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Seller slapped with £200,000 fine for misrepresentation of Japanese knotweed ‒ report

Written by: Anna Sagar
A seller of £700,000 property in Raynes Park faces a £200,000 legal bill after the buyer sued over misrepresentation of Japanese knotweed.

Reported in The Times and The Telegraph, Jeremy Henderson, 41-year-old accountant, sold the three-bed in Raynes Park, Sout West London in 2018 to 30-year-old furniture designer Jonathan Downing.

At the time of sale, Henderson had said that there was no Japanese knotweed at the property, however knotweed canes were discovered behind a large bush next to the shed in the garden.

Downing, who had planned to build a workshop in the back garden, sued Henderson arguing that he misrepresented the state of the property before purchase.

Henderson said during court proceedings, he reasonably believed that there was no knotweed, adding that the knotweed could not be seen behind the large bush. He claimed the growth of the knotweed had been stunted by the bush which was then cut back by Downing.

Judge Jan Luba KC dismissed the defence and awarded costs and damages of over £200,000. This includes £32,000 in damages and legal costs of up to £95,000.

During court proceedings, experts said that the weed could have been in garden since 2012 and had shown signs of herbicide. Henderson added that he had occupied the house since 2015.

‘Seller’s duty to determine if property is affected by knotweed’

Nic Seal, founder and managing director of Environet, said that the verdict shows how vital it is that sellers check their property for knotweed before selling if they want to avoid being sued further down the line.

“The Law Society’s TA6 Property Information Form, completed by all sellers, asks a direct question about whether a property is affected by knotweed and the accompanying guidance clearly states that in order to answer ‘No’, the seller must be certain the property is not affected, including rhizome (roots and shoots) beneath the ground and within three metres of the boundary,” he explained.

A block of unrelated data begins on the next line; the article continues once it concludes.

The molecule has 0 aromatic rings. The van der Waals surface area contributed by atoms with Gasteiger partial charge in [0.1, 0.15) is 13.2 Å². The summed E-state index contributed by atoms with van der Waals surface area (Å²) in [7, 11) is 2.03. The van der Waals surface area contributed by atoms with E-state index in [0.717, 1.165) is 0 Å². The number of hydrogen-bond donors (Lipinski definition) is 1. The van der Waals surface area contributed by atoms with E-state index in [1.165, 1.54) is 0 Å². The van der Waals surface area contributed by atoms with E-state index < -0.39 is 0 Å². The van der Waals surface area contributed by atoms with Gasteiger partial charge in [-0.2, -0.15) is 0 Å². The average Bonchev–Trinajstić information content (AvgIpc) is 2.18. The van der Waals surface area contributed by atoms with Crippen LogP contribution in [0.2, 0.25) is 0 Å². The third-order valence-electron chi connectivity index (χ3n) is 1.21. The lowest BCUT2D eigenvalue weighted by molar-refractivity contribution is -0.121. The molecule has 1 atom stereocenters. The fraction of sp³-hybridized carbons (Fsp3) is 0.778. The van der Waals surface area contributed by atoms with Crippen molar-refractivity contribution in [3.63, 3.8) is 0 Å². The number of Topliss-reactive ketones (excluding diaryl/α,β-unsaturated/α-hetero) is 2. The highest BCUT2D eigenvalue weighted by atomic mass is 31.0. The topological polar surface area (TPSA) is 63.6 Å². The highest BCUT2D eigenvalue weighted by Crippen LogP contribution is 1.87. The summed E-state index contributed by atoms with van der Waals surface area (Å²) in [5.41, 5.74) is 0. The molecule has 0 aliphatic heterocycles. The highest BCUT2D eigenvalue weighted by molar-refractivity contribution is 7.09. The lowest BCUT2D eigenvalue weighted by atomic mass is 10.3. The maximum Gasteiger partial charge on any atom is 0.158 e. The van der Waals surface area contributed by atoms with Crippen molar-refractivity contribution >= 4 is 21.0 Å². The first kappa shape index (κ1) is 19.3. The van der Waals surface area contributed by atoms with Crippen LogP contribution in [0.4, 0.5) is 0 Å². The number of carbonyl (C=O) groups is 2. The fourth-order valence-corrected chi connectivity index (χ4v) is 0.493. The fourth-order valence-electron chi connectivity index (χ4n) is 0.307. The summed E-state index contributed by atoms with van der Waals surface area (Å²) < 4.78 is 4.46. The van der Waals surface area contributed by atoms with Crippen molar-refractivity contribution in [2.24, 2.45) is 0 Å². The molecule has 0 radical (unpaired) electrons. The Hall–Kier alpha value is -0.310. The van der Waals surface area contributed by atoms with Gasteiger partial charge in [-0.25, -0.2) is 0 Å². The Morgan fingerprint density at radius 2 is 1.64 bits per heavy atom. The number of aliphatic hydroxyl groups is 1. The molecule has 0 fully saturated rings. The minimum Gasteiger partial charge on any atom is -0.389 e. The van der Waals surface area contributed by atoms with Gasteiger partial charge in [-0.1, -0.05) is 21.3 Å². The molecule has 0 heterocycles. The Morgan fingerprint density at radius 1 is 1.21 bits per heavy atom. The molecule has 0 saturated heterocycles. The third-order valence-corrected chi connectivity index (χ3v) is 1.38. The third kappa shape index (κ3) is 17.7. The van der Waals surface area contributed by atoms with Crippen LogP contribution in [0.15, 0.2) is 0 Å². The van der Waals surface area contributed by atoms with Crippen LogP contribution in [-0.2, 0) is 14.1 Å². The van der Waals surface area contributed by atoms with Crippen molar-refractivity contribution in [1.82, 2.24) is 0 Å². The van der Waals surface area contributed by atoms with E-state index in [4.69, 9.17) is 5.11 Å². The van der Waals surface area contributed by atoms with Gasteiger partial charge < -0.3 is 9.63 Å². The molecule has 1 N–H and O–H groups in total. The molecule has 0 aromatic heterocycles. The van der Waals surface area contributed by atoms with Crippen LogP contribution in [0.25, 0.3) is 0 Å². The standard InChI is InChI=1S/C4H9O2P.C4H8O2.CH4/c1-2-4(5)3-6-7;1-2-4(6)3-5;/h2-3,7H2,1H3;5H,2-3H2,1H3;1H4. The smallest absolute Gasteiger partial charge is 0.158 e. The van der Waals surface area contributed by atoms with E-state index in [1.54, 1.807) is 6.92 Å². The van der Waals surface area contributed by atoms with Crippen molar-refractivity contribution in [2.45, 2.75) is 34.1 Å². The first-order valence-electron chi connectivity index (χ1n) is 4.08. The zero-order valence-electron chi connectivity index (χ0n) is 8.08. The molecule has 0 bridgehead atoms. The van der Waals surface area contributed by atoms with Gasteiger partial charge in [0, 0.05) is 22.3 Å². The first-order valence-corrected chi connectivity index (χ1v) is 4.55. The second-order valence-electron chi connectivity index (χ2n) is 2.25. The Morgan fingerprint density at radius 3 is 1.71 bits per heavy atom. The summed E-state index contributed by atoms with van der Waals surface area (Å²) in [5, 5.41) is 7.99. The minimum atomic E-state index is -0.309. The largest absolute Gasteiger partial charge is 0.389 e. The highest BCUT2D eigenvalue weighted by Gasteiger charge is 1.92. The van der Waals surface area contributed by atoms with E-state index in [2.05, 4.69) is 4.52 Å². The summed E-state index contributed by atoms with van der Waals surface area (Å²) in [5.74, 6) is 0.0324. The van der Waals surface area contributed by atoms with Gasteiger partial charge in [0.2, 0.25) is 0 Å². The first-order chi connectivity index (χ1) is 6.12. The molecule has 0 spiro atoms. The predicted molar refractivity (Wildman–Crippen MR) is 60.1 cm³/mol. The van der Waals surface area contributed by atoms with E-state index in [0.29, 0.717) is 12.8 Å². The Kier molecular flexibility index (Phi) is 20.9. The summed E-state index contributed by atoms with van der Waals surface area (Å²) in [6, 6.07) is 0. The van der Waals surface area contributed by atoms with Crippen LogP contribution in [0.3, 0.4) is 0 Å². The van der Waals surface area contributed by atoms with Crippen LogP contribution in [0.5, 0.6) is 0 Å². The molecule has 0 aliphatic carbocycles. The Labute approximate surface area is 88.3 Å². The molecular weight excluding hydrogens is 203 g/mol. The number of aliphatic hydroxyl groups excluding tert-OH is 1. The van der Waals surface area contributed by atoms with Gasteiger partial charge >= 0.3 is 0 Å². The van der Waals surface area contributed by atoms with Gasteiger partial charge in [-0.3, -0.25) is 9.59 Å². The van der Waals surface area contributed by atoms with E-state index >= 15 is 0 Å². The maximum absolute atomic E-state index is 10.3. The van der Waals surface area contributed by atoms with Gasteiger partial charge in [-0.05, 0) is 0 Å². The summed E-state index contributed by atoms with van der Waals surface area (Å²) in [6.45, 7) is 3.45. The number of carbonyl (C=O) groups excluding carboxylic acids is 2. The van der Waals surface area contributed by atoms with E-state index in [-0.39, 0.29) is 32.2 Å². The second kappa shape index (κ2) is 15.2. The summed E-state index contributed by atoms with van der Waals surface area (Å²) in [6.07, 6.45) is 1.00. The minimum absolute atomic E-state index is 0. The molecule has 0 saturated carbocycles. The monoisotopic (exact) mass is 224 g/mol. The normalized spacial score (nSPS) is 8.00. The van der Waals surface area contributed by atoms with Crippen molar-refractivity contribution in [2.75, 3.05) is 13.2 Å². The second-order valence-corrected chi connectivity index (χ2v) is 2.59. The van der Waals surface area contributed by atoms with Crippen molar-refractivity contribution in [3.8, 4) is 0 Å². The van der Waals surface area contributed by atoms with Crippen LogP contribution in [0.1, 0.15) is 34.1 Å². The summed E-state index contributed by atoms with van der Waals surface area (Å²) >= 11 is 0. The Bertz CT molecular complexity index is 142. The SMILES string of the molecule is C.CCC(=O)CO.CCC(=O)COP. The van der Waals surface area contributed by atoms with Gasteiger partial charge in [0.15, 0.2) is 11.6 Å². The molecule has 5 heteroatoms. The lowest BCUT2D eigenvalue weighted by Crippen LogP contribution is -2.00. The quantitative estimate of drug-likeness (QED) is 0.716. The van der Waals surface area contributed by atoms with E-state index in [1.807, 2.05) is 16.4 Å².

Seal said that a “cursory glance” of the garden by an “untrained eye is not sufficient”.

He noted that knotweed dies back during the winter months and can lie dormant beneath the ground for up to 20 years with no sign of growth. It can also take on a new appearance if chemical have been used to try to kill it.

“It’s the seller’s duty to determine if their property is affected by knotweed. It might be tempting to cross your fingers and hope for the best, but if it later arises and the buyer sues, you’ll be liable for diminution of the value of the property and legal costs, which can amount to hundreds of thousands of pounds.

“The only way to confidently state that a property is unaffected is to commission a professional knotweed survey, backed by a warranty,” Seal said.

Joanne Ellis, partner at Stephensons Solicitors, agreed said that the case was a “classic example of the need to be entirely truthful on the forms when selling the property”.

“If there is any doubt at all then the correct answer is ‘not known’. This gives the buyer the opportunity to make their own investigations,” he said.

Ellis continued: “My experience is that if Japanese knotweed is disclosed, as long as there is an insurance-backed guarantee in place or an agreement in respect of costs of works, a property is still entirely capable of being sold. Any potential devaluation will be fact sensitive and depended on expert evidence.”

Knotweed a ‘significant concern for buyers and sellers’

Samuel Mather-Holgate, independent financial adviser at Mather and Murray Financial, said that the case showed how important it was to disclose all the facts when selling a property.

“It shouldn’t be looked at through the prism of knotweed, as the outcome would have been the same if the property had subsidence that the seller knew about and didn’t disclose, though I’m sure the bill would have been less,” he added.

He said that knotweed could be dealt with, and he would “advise this route rather than selling your house while the problem persists as the value will collapse and no one would be able to mortgage it”.

Mark Hosker, mortgage adviser at Cyborg Finance, said that Japanese knotweed could be a “significant concern for buyers and sellers of properties”.

He continued: “As a mortgage broker, we have experience assisting clients with properties that have this invasive species. Lenders have strict guidelines in place regarding knotweed, and it is crucial for sellers to follow the approved steps for handling it.

“DIY solutions can result in severe penalties, and an insurance-backed treatment plan must be in place before the sale can be completed. While the recommended remedial works don’t need to be completed before the mortgage funds release, it is advisable to do so.”

He said buyers should ensure they have a proper valuation survey to identity the problem and ensure the seller has an insurance-backed treatment plan in place before they buy the property.

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